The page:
GENEVA, SEPT. 14 -- Two businessmen in the U.S. arms-for-hostages scandal have lodged new appeals to stop the release of Swiss bank documents linked to the affair, legal sources said today.

The documents trace money passed through Geneva bank accounts by about 20 American, Iranian, Swiss and Saudi Arabian companies and citizens.

The release of the documents has been delayed repeatedly since last December as various people challenge the Swiss government's decision to cooperate with U.S. investigators.

The latest appeals, made to a Geneva criminal court today by Iranian businessman Manucher Ghorbanifar and Iranian-born businessman Albert Hakim, challenged the scope of Swiss legal cooperation, the sources said.

The legal brief said the Swiss government had blindly extended judicial help to American authorities and raised other technical points, the sources added.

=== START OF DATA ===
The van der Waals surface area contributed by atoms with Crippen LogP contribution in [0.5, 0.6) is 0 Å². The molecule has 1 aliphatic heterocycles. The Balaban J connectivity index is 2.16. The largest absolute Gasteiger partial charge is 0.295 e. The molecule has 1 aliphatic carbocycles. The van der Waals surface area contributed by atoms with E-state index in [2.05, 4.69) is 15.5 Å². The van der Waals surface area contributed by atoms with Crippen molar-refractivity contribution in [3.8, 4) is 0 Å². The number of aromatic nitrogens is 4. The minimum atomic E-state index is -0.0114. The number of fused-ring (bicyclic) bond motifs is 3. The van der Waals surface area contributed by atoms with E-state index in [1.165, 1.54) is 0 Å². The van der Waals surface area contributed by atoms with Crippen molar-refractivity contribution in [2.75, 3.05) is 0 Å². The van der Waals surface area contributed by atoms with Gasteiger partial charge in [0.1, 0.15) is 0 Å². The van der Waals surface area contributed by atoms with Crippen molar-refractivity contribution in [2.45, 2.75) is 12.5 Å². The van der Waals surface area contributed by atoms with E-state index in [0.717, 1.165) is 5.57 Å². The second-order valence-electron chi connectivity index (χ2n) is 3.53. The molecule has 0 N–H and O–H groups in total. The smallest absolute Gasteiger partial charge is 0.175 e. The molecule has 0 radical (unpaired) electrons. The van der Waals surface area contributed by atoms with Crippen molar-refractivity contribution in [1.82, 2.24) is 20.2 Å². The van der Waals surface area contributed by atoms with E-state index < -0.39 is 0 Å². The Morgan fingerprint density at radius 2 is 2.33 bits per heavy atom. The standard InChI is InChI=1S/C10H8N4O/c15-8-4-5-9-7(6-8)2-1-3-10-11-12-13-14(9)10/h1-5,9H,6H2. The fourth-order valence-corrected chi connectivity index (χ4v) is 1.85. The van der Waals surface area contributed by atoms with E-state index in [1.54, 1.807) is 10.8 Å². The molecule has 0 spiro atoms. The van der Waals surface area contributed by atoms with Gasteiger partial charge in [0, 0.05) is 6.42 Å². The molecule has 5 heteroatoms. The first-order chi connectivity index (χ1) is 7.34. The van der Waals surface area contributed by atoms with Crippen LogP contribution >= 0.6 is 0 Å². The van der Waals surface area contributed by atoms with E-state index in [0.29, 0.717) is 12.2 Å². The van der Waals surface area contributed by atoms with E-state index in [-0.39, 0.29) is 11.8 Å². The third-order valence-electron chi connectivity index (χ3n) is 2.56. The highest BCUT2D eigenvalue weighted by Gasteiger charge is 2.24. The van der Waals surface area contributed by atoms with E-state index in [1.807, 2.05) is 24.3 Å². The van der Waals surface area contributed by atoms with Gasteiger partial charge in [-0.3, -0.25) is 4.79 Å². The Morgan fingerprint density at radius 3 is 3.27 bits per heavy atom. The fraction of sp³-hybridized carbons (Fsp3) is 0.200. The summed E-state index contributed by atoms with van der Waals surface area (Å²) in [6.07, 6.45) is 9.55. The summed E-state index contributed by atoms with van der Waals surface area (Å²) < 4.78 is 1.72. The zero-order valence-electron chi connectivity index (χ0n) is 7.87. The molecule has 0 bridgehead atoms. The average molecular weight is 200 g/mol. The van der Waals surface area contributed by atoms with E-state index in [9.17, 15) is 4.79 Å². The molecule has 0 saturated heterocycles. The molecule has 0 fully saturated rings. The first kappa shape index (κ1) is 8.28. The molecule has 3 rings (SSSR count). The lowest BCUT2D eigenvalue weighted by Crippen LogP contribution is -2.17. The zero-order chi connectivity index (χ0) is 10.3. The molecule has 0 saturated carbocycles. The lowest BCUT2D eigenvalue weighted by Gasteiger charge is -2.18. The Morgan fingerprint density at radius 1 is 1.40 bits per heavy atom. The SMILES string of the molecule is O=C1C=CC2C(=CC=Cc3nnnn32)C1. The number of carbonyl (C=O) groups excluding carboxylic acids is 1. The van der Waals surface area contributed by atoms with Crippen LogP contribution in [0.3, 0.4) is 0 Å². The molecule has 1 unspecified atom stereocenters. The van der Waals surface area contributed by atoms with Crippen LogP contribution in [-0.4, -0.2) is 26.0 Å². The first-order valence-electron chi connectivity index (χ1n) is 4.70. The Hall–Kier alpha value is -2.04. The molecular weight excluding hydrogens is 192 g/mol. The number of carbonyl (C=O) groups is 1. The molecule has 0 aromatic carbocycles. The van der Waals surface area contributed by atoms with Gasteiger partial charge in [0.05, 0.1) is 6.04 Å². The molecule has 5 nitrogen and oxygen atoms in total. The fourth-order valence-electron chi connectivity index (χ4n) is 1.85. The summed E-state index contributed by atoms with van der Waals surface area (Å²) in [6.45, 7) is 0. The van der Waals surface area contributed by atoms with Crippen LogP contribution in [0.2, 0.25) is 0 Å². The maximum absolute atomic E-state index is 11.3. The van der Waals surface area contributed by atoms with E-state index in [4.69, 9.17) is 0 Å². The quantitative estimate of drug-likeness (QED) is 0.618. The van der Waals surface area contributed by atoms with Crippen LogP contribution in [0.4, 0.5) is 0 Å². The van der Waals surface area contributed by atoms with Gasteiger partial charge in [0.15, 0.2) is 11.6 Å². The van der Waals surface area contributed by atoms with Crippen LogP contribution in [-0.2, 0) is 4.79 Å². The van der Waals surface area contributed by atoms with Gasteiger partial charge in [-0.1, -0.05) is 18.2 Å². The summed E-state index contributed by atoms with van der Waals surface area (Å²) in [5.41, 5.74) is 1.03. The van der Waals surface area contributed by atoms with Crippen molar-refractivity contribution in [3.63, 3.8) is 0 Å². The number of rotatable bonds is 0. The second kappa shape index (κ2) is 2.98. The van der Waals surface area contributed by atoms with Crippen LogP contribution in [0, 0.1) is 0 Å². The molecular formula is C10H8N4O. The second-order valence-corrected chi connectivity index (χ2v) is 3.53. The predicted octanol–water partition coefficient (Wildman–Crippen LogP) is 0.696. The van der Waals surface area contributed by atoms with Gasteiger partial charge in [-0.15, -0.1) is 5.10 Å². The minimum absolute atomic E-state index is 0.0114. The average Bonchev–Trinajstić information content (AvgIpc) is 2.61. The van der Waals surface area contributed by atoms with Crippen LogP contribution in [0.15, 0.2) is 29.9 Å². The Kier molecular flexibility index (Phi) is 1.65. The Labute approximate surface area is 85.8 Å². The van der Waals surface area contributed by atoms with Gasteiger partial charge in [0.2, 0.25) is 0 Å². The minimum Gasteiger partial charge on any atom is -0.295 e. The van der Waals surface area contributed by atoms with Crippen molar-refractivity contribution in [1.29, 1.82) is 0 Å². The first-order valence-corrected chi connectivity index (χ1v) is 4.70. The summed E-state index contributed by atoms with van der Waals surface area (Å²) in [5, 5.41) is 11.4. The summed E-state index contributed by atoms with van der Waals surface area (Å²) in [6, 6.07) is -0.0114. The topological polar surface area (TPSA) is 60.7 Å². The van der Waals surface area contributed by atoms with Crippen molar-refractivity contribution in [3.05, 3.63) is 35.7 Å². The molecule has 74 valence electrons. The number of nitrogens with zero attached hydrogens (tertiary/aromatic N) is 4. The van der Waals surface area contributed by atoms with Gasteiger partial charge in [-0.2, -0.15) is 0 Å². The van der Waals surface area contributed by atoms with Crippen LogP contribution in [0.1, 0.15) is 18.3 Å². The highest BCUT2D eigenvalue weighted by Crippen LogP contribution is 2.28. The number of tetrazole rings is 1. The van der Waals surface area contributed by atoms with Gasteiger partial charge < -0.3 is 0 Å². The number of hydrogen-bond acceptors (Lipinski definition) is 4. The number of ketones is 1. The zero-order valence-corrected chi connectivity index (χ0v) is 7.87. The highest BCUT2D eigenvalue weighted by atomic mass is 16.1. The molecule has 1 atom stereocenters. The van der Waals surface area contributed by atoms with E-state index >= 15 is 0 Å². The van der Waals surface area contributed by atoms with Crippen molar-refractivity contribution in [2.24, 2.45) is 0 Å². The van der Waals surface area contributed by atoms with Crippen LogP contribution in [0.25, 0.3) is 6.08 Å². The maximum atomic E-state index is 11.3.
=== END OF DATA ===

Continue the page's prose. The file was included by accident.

The men, cited as key figures in secret arms sales to the Iranian government by the Reagan administration in exchange for the release of U.S. hostages in Lebanon, lost an appeal in July to Switzerland's highest court. That appeal sought to block any cooperation with the Americans.

Vladimir Stemberger, the Geneva judge charged with collecting the bank documents for the government, said he thought the local court would decide the case in a few days.

"The basic decision to cooperate with American authorities was backed by the Federal Tribunal in July," he said.

He said he thought the latest appeal, intended to limit the number of documents to be handed over, would be rejected by the local court.

Stemberger has received all the documents requested by the Americans. He said these included several thousand pages of bank records at a Geneva branch of Credit Suisse and the Compagnie de Services Fiduciaires S.A.